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Two Projects Announced to Improve New York’s Water Quality and Habitat and Bolster Flood Resiliency

Posted on Monday, August 1st, 2022 | Posted in Hudson River, News

Funding Helps Counties Improve Road Infrastructure, Reduce Local Flooding, and Restore Habitats for American Eel and River Herring

New York State Department of Environmental Conservation (DEC) Commissioner Basil Seggos announced $255,240 for two projects to improve water quality, increase flood resiliency, and conserve natural resources in Ulster and Rensselaer counties. Funding for these projects is provided by the State’s Environmental Protection Fund (EPF) and is administered by DEC’s Hudson River Estuary Program in partnership with NEIWPCC.

“DEC is glad to once again work with NEIWPCC to help Hudson River Estuary watershed communities develop plans that will improve road infrastructure to reduce flooding, restore stream habitat, and improve water quality,” Commissioner Seggos said. “Governor Kathy Hochul continues to make record investments to protecting New York’s water quality and natural resources and by collaborating with partners on projects throughout the Estuary, we are making significant progress in protecting our environment and communities.”

Susan Sullivan, NEIWPCC executive director said, “NEIWPCC is pleased to assist communities using collaborative, regional approaches to assess and prioritize improvements to road-stream crossings. For 75 years, NEIWPCC has worked across geographical and political boundaries to improve water quality and the plans resulting from this funding helps continue this effort.”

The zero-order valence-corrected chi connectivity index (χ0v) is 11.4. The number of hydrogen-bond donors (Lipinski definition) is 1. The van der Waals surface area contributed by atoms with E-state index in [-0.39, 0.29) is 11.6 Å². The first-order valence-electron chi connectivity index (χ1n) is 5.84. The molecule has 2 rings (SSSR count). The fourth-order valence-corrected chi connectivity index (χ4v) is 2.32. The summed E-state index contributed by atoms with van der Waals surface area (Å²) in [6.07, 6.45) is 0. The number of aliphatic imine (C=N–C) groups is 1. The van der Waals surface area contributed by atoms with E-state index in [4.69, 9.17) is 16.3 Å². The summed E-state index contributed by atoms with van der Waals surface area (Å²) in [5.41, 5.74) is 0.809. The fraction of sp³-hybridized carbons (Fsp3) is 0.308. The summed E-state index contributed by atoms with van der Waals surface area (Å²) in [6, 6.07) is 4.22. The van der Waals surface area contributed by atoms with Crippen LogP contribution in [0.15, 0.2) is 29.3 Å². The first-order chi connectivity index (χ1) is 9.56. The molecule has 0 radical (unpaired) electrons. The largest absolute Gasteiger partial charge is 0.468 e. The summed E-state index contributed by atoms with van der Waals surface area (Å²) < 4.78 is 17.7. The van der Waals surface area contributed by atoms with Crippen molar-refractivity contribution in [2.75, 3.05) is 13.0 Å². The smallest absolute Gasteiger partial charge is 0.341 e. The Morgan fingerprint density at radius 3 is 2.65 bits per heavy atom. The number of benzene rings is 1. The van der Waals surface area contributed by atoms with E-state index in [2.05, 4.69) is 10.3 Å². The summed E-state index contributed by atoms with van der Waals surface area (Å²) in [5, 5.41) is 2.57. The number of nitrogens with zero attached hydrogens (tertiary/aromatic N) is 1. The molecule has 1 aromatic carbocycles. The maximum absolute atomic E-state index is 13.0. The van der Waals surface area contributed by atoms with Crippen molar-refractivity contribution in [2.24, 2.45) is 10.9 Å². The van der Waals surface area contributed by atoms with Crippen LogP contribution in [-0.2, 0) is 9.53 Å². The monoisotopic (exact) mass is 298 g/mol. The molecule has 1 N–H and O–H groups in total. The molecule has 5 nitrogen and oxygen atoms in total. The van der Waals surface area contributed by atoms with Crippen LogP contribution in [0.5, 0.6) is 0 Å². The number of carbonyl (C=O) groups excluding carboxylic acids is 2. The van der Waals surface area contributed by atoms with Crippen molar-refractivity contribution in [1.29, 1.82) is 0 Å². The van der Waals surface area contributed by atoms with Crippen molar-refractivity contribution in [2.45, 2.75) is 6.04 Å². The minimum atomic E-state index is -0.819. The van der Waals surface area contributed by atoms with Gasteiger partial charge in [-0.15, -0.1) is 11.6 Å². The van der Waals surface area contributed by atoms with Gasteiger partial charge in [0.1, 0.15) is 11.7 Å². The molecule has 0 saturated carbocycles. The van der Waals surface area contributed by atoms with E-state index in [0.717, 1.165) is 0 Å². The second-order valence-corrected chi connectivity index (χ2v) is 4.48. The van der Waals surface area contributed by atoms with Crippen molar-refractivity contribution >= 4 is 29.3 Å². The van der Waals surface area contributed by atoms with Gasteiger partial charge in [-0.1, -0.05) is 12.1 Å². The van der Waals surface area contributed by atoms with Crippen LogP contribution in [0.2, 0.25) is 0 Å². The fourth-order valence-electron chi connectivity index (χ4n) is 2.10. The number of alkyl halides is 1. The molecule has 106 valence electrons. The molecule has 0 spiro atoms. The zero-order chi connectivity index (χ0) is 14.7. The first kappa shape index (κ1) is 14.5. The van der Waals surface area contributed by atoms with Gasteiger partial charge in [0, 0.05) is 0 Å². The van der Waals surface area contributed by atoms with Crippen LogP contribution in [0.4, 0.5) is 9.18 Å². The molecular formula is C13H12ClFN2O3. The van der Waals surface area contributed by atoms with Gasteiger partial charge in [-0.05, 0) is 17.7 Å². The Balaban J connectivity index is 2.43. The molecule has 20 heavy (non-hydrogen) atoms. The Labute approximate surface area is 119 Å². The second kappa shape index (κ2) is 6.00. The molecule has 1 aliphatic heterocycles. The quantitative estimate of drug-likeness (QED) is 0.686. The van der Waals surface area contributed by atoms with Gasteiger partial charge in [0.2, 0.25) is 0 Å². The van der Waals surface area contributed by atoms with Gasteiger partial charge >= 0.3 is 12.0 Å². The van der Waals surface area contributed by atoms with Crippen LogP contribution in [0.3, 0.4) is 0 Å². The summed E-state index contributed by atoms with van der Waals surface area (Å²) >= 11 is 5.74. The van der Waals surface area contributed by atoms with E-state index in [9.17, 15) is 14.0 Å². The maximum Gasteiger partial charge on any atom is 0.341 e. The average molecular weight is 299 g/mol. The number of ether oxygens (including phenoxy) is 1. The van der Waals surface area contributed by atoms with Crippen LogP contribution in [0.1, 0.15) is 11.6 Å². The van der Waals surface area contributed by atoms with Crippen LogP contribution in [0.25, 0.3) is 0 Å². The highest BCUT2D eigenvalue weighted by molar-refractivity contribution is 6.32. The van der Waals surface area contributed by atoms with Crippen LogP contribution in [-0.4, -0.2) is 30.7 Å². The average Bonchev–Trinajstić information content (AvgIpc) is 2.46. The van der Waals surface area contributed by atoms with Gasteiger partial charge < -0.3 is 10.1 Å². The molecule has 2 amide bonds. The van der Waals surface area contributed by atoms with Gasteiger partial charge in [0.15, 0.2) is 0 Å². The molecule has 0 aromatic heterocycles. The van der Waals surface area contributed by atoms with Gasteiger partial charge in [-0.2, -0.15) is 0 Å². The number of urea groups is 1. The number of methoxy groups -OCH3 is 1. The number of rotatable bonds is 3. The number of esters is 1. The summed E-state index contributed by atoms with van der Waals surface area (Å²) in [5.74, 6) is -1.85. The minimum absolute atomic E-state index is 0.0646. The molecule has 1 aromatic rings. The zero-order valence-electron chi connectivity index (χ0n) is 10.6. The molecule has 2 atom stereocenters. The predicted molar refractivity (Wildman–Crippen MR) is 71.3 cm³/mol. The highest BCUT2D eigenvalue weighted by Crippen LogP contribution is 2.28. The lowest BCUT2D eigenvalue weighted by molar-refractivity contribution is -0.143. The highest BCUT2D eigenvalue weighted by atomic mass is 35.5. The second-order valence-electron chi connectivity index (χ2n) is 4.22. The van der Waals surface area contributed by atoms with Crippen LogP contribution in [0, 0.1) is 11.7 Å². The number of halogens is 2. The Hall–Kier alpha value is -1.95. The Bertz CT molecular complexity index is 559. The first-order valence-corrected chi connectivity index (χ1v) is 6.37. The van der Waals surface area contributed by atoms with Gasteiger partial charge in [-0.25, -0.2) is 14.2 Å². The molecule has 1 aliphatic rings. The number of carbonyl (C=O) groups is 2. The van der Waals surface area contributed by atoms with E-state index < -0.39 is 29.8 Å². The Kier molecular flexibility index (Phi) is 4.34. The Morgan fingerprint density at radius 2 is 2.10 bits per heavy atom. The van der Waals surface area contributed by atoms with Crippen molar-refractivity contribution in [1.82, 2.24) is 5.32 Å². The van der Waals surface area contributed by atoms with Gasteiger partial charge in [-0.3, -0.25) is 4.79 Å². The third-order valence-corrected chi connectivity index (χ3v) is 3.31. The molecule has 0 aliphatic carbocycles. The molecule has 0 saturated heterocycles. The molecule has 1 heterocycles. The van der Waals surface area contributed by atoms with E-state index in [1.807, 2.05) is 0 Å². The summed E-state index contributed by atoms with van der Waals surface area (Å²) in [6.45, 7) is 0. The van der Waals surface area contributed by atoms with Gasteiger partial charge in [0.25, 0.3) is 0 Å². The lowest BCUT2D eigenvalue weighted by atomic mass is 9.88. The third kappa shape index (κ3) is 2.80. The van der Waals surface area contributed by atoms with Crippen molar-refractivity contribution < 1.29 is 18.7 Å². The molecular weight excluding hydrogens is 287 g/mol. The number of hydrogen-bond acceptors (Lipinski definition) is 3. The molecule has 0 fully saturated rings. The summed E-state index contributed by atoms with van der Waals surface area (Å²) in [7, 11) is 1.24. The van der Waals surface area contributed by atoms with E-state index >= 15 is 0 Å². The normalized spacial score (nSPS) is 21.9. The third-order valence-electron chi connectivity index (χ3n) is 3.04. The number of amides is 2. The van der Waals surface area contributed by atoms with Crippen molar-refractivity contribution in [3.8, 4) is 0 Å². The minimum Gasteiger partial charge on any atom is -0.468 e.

The funded projects include:

Ulster County Culvert Mapper: Improving Resilience and Connectivity through Decision-Making Resources for Municipalities

Ulster County is awarded $125,464 to develop an interactive map and prioritization web tool to support county and municipal decisionmakers in addressing current and future inadequate road-stream crossings. The web-based map can be filtered to display each of the county’s 24 municipalities, allowing decisionmakers to prioritize replacements that support transportation infrastructure, natural resource protection, highway department operations, and hazard mitigation.

The project also will assess road-stream crossings in five municipalities in the Lower Esopus Watershed and will complete conceptual designs for eight priority crossings within the city of Kingston and the towns of Hurley, Marbletown, Olive, and Ulster.

Road Stream Crossing Management Planning – Towns of Berlin, Grafton, and Brunswick

Trout Unlimited was awarded $129,776 to identify priority road-stream crossing replacement projects that reconnect high-quality aquatic habitat and improve community flood resiliency and road infrastructure conditions within the towns of Berlin, Grafton, and Brunswick. The project will include the evaluation of road stream crossing survey data; an evaluation and prioritization of the results of the survey; and the development of conceptual and final designs for the highest priority aquatic barriers in each town. The survey results will be compiled into an inventory document and a web-based map resource for each town to further support future budgeting and planning efforts.